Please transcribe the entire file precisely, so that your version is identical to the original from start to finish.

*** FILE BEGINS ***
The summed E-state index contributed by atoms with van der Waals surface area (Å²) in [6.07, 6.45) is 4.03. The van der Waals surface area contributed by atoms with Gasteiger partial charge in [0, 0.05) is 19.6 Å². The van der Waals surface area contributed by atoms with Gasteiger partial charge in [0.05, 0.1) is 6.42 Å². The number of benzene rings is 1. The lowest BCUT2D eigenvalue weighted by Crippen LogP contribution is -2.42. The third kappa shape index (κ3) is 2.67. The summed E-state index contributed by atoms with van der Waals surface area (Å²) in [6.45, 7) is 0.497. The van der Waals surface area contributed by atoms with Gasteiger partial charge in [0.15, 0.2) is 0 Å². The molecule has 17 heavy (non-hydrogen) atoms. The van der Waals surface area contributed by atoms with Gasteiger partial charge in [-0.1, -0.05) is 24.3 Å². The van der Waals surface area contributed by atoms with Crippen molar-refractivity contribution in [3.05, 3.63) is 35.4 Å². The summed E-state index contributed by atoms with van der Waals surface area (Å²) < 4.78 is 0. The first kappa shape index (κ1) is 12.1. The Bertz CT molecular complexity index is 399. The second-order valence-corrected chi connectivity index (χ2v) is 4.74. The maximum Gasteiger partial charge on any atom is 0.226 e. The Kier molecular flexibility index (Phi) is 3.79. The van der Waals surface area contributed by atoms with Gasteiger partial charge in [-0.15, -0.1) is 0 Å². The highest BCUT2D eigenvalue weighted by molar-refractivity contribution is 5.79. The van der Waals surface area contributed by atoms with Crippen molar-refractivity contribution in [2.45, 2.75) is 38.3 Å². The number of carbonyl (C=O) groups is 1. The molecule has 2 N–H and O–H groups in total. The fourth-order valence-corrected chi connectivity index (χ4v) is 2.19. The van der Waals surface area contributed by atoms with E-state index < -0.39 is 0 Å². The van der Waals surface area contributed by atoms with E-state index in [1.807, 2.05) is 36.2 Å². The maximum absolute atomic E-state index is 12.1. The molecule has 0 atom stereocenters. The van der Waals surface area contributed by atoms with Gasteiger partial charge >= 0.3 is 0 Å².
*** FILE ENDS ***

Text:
The summed E-state index contributed by atoms with van der Waals surface area (Å²) in [6.07, 6.45) is 4.03. The van der Waals surface area contributed by atoms with Gasteiger partial charge in [0, 0.05) is 19.6 Å². The van der Waals surface area contributed by atoms with Gasteiger partial charge in [0.05, 0.1) is 6.42 Å². The number of benzene rings is 1. The lowest BCUT2D eigenvalue weighted by Crippen LogP contribution is -2.42. The third kappa shape index (κ3) is 2.67. The summed E-state index contributed by atoms with van der Waals surface area (Å²) in [6.45, 7) is 0.497. The van der Waals surface area contributed by atoms with Gasteiger partial charge in [0.15, 0.2) is 0 Å². The molecule has 17 heavy (non-hydrogen) atoms. The van der Waals surface area contributed by atoms with Gasteiger partial charge in [-0.1, -0.05) is 24.3 Å². The van der Waals surface area contributed by atoms with Crippen molar-refractivity contribution in [3.05, 3.63) is 35.4 Å². The summed E-state index contributed by atoms with van der Waals surface area (Å²) < 4.78 is 0. The first kappa shape index (κ1) is 12.1. The Bertz CT molecular complexity index is 399. The second-order valence-corrected chi connectivity index (χ2v) is 4.74. The maximum Gasteiger partial charge on any atom is 0.226 e. The Kier molecular flexibility index (Phi) is 3.79. The van der Waals surface area contributed by atoms with Gasteiger partial charge in [-0.15, -0.1) is 0 Å². The highest BCUT2D eigenvalue weighted by molar-refractivity contribution is 5.79. The van der Waals surface area contributed by atoms with Crippen molar-refractivity contribution in [2.45, 2.75) is 38.3 Å². The number of carbonyl (C=O) groups is 1. The molecule has 2 N–H and O–H groups in total. The fourth-order valence-corrected chi connectivity index (χ4v) is 2.19. The van der Waals surface area contributed by atoms with E-state index < -0.39 is 0 Å². The van der Waals surface area contributed by atoms with E-state index in [1.807, 2.05) is 36.2 Å². The maximum absolute atomic E-state index is 12.1. The molecule has 0 atom stereocenters. The van der Waals surface area contributed by atoms with Gasteiger partial charge >= 0.3 is 0 Å².